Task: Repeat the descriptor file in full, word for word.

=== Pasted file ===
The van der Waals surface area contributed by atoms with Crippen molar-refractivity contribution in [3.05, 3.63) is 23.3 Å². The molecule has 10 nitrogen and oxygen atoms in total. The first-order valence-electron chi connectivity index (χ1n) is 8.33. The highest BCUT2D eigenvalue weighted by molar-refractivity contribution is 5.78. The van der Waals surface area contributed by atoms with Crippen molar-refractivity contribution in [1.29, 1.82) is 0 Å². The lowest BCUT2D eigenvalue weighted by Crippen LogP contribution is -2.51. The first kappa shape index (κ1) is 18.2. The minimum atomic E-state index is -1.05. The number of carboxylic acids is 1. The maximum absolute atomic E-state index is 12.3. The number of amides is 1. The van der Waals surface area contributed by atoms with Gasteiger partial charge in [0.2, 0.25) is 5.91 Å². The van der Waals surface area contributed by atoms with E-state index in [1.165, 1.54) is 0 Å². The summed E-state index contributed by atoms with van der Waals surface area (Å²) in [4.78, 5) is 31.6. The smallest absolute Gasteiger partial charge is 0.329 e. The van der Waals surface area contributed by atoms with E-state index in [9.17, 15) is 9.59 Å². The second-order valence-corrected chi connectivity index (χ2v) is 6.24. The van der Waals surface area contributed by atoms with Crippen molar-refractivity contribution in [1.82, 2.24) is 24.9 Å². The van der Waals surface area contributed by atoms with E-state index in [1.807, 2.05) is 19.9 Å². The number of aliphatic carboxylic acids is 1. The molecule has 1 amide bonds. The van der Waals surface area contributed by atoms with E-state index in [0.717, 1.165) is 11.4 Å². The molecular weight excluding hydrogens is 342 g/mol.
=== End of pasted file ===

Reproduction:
The van der Waals surface area contributed by atoms with Crippen molar-refractivity contribution in [3.05, 3.63) is 23.3 Å². The molecule has 10 nitrogen and oxygen atoms in total. The first-order valence-electron chi connectivity index (χ1n) is 8.33. The highest BCUT2D eigenvalue weighted by molar-refractivity contribution is 5.78. The van der Waals surface area contributed by atoms with Crippen molar-refractivity contribution in [1.29, 1.82) is 0 Å². The lowest BCUT2D eigenvalue weighted by Crippen LogP contribution is -2.51. The first kappa shape index (κ1) is 18.2. The minimum atomic E-state index is -1.05. The number of carboxylic acids is 1. The maximum absolute atomic E-state index is 12.3. The number of amides is 1. The van der Waals surface area contributed by atoms with Gasteiger partial charge in [0.2, 0.25) is 5.91 Å². The van der Waals surface area contributed by atoms with E-state index in [1.165, 1.54) is 0 Å². The summed E-state index contributed by atoms with van der Waals surface area (Å²) in [4.78, 5) is 31.6. The smallest absolute Gasteiger partial charge is 0.329 e. The van der Waals surface area contributed by atoms with E-state index in [9.17, 15) is 9.59 Å². The second-order valence-corrected chi connectivity index (χ2v) is 6.24. The van der Waals surface area contributed by atoms with Crippen molar-refractivity contribution in [1.82, 2.24) is 24.9 Å². The van der Waals surface area contributed by atoms with E-state index in [1.807, 2.05) is 19.9 Å². The number of aliphatic carboxylic acids is 1. The molecule has 1 amide bonds. The van der Waals surface area contributed by atoms with E-state index in [0.717, 1.165) is 11.4 Å². The molecular weight excluding hydrogens is 342 g/mol.